Braxton writes, “Falling River Musics is the name of a new structural prototype class of compositions in my music system that will seek to explore image logic construct ‘paintings’ as the score’s extract music notation.” Falling River scores consist of large, colorful drawings (reminiscent of the titles of Braxton’s earlier compositions) alongside much smaller writings.

These smaller writings are accompanied by an intentionally vague legend that begins near the top of the page with a quarter note. Subsequent drawings in the legend look less and less like musical notation, and they quickly become unrecognizable as such. Braxton refuses to assign any specific meanings to the notations of his Falling River scores, since part of their purpose is to allow each performer to find her own way through them. He explains, “I am particularly interested in this direction as a means to balance the demands of traditional notation interpretation and esoteric inter-targeting.”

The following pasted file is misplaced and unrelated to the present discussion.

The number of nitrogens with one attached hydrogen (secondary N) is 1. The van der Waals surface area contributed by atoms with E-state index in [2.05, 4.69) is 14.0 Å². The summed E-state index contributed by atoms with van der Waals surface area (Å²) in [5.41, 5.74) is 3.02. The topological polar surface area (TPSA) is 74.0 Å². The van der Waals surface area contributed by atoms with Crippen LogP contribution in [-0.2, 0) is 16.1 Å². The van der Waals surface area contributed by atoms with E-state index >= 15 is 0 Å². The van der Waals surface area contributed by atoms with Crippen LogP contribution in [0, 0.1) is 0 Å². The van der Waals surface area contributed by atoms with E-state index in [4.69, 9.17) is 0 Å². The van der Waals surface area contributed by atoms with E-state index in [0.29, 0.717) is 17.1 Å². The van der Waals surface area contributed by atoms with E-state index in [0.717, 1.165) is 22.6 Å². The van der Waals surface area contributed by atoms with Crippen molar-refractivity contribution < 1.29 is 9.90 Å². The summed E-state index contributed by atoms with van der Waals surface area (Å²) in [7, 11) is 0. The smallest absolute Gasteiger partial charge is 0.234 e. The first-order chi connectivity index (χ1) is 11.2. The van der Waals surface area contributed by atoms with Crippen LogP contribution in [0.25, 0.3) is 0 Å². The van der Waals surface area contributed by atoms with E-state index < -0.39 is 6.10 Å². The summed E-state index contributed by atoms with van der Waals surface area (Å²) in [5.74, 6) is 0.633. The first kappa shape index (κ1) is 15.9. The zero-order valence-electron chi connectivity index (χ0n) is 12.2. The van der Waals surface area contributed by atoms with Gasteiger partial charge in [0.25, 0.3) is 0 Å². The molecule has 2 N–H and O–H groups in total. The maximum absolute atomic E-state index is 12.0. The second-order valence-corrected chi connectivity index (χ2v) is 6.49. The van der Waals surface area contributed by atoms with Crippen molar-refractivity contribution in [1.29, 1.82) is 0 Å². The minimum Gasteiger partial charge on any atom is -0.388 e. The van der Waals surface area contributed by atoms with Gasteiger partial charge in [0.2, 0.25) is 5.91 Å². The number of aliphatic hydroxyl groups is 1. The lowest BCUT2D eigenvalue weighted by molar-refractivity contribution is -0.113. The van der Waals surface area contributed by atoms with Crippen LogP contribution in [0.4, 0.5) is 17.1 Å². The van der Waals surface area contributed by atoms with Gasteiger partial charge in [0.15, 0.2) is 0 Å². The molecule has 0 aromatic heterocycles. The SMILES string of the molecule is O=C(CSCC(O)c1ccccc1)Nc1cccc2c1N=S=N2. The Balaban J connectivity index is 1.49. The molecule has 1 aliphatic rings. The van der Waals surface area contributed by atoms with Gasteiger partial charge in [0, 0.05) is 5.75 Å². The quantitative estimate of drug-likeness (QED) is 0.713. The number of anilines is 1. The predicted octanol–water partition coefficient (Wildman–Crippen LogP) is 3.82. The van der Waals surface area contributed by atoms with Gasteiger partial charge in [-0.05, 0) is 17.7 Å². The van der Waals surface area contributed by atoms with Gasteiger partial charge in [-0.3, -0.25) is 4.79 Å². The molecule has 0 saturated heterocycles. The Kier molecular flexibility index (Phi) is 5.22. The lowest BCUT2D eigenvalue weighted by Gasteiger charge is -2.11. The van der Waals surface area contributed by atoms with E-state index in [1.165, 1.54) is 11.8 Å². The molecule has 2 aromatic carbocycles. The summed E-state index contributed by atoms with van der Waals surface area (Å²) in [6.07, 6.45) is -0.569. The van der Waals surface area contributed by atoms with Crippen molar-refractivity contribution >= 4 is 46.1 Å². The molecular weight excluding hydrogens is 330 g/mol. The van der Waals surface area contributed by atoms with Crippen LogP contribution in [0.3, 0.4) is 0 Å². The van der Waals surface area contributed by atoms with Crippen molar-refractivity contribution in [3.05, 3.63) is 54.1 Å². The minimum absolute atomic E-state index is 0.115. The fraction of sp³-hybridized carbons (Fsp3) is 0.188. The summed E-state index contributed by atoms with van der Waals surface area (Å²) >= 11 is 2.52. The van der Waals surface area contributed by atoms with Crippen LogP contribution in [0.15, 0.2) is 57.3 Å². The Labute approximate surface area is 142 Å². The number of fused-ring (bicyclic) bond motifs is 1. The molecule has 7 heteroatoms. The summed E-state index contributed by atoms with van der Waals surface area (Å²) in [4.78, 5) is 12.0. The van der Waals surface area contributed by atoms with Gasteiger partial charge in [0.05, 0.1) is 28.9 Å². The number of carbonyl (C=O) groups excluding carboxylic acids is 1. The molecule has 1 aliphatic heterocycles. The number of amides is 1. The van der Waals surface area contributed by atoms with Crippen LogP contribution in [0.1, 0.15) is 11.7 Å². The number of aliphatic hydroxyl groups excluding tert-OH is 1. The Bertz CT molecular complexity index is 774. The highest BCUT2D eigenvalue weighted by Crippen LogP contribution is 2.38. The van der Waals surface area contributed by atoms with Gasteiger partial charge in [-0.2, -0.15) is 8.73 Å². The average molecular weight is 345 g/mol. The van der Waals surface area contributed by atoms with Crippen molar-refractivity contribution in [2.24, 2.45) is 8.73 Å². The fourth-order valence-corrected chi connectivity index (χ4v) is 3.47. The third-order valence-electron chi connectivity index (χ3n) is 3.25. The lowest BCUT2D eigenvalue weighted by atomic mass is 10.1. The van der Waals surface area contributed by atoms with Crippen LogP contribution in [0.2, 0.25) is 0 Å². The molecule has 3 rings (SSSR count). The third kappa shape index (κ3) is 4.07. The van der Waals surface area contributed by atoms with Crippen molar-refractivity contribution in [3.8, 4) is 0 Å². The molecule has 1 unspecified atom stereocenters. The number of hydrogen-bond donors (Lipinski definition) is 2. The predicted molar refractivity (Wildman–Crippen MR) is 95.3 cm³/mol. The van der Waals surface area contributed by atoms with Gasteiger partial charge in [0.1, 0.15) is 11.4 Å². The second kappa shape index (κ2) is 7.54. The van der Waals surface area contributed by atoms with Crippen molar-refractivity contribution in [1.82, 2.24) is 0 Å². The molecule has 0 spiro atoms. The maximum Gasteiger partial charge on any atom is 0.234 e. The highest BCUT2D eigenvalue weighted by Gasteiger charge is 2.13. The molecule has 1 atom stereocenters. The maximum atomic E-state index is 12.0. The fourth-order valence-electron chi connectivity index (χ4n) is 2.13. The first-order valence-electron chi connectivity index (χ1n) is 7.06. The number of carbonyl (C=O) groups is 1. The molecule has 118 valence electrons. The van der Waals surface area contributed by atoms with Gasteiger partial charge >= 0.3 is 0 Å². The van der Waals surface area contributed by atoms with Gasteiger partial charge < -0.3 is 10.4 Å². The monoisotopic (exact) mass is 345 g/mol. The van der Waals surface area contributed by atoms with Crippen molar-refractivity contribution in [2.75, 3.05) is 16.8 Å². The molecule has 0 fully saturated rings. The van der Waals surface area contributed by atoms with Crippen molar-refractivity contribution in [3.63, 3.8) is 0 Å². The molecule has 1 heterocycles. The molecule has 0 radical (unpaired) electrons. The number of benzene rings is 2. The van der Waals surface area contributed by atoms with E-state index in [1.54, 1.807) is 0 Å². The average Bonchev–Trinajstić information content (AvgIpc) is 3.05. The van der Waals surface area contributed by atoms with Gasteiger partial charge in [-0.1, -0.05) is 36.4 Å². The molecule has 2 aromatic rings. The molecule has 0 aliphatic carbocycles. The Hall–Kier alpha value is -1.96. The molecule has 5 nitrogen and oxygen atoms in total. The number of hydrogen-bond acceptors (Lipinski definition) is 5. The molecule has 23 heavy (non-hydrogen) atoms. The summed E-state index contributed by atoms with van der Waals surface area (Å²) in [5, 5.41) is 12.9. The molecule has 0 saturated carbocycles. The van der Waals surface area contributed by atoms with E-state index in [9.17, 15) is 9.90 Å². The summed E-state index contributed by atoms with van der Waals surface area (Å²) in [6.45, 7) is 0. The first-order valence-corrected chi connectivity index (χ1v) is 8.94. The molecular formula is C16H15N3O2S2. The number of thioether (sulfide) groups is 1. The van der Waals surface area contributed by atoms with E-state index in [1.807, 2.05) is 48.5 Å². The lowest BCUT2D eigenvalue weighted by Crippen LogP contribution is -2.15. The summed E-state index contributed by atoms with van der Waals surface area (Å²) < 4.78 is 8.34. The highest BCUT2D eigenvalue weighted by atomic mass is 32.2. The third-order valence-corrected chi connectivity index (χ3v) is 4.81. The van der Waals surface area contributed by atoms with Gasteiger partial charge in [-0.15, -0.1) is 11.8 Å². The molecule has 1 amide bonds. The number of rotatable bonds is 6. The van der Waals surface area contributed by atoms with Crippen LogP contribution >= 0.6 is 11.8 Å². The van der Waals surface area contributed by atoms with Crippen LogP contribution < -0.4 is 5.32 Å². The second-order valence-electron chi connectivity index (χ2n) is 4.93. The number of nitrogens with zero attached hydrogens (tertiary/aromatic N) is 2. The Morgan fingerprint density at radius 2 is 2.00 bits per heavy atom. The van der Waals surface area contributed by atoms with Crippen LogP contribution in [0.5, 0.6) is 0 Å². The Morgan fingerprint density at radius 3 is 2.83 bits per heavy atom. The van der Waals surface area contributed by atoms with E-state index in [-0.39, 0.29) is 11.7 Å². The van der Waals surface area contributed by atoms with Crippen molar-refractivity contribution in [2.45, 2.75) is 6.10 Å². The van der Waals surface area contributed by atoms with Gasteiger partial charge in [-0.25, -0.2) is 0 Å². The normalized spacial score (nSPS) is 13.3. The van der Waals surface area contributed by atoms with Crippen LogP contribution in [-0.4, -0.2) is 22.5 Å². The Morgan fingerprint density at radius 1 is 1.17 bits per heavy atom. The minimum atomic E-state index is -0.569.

Anthony Braxton is recognized as one of the most important musicians, educators ad creative thinkers of the past 50 years, highly esteemed in the creative music community for the revolutionary quality of his work and for the mentorship and inspiration he has provided to generations of younger musicians. Drawing upon a disparate mix of influences from John Coltrane to Karlheinz Stockhausen to Native American music, Braxton has created a unique musical system that celebrates the concept of global creativity and our shared humanity. His work examines core principles of improvisation, structural navigation and ritual engagement; innovation, spirituality and intellectual investigation. His many accolades include a 1981 Guggenheim Fellowship, a 1994 MacArthur Fellowship, a 2013 Doris Duke Performing Artist Award and a 2014 NEA Jazz Master Award.


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The Tri-Centric Music Festival continues through this weekend and next week!  Full schedule below:

Friday, April 11, 8PM at Roulette

Nate Wooley: Battle Pieces
Featuring Nate Wooley: trumpet; Ingrid Laubrock: saxophones; Sylvie Courvoisier: piano; Matt Moran: vibraphone

Anthony Braxton: Composition 146, “Moogie and Stetson” for 12 flutes, 2 tubas, and percussion